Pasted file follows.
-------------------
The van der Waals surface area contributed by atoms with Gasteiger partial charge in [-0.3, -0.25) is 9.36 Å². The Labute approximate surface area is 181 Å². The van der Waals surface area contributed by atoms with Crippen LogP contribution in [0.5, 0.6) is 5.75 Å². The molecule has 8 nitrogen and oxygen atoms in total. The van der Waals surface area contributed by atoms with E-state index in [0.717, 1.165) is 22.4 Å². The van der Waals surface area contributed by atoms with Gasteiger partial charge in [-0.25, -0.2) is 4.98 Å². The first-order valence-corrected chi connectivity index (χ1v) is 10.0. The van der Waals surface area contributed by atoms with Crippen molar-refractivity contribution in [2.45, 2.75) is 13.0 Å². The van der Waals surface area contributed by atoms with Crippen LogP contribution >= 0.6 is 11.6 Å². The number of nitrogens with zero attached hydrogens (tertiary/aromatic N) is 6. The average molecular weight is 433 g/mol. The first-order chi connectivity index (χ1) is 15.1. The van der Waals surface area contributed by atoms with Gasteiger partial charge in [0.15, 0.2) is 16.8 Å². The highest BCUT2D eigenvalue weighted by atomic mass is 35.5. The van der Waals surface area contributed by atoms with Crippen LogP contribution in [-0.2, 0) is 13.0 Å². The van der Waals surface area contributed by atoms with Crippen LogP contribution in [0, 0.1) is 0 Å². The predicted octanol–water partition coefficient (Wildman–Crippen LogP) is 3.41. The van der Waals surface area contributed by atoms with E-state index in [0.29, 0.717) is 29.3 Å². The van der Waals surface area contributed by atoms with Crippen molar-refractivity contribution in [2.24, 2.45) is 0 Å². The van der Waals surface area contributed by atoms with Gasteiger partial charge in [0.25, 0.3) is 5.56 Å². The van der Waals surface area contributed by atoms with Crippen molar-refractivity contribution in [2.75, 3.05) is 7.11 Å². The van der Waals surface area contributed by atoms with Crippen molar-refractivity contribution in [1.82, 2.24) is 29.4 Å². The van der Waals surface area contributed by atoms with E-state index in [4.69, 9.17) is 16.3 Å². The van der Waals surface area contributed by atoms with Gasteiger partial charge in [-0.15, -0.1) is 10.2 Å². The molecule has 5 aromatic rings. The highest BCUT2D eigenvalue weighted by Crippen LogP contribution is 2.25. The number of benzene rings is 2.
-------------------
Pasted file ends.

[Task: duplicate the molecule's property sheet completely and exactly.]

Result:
The van der Waals surface area contributed by atoms with Gasteiger partial charge in [-0.3, -0.25) is 9.36 Å². The Labute approximate surface area is 181 Å². The van der Waals surface area contributed by atoms with Crippen LogP contribution in [0.5, 0.6) is 5.75 Å². The molecule has 8 nitrogen and oxygen atoms in total. The van der Waals surface area contributed by atoms with E-state index in [0.717, 1.165) is 22.4 Å². The van der Waals surface area contributed by atoms with Gasteiger partial charge in [-0.25, -0.2) is 4.98 Å². The first-order valence-corrected chi connectivity index (χ1v) is 10.0. The van der Waals surface area contributed by atoms with Crippen molar-refractivity contribution in [2.45, 2.75) is 13.0 Å². The van der Waals surface area contributed by atoms with Crippen LogP contribution >= 0.6 is 11.6 Å². The number of nitrogens with zero attached hydrogens (tertiary/aromatic N) is 6. The average molecular weight is 433 g/mol. The first-order chi connectivity index (χ1) is 15.1. The van der Waals surface area contributed by atoms with Gasteiger partial charge in [0.15, 0.2) is 16.8 Å². The highest BCUT2D eigenvalue weighted by atomic mass is 35.5. The van der Waals surface area contributed by atoms with Crippen LogP contribution in [-0.2, 0) is 13.0 Å². The van der Waals surface area contributed by atoms with Crippen LogP contribution in [0, 0.1) is 0 Å². The predicted octanol–water partition coefficient (Wildman–Crippen LogP) is 3.41. The van der Waals surface area contributed by atoms with E-state index in [0.29, 0.717) is 29.3 Å². The van der Waals surface area contributed by atoms with Crippen molar-refractivity contribution in [2.24, 2.45) is 0 Å². The van der Waals surface area contributed by atoms with Gasteiger partial charge in [0.25, 0.3) is 5.56 Å². The van der Waals surface area contributed by atoms with Crippen molar-refractivity contribution in [2.75, 3.05) is 7.11 Å². The van der Waals surface area contributed by atoms with Crippen molar-refractivity contribution in [1.82, 2.24) is 29.4 Å². The van der Waals surface area contributed by atoms with E-state index in [4.69, 9.17) is 16.3 Å². The van der Waals surface area contributed by atoms with Gasteiger partial charge in [-0.15, -0.1) is 10.2 Å². The molecule has 5 aromatic rings. The highest BCUT2D eigenvalue weighted by Crippen LogP contribution is 2.25. The number of benzene rings is 2.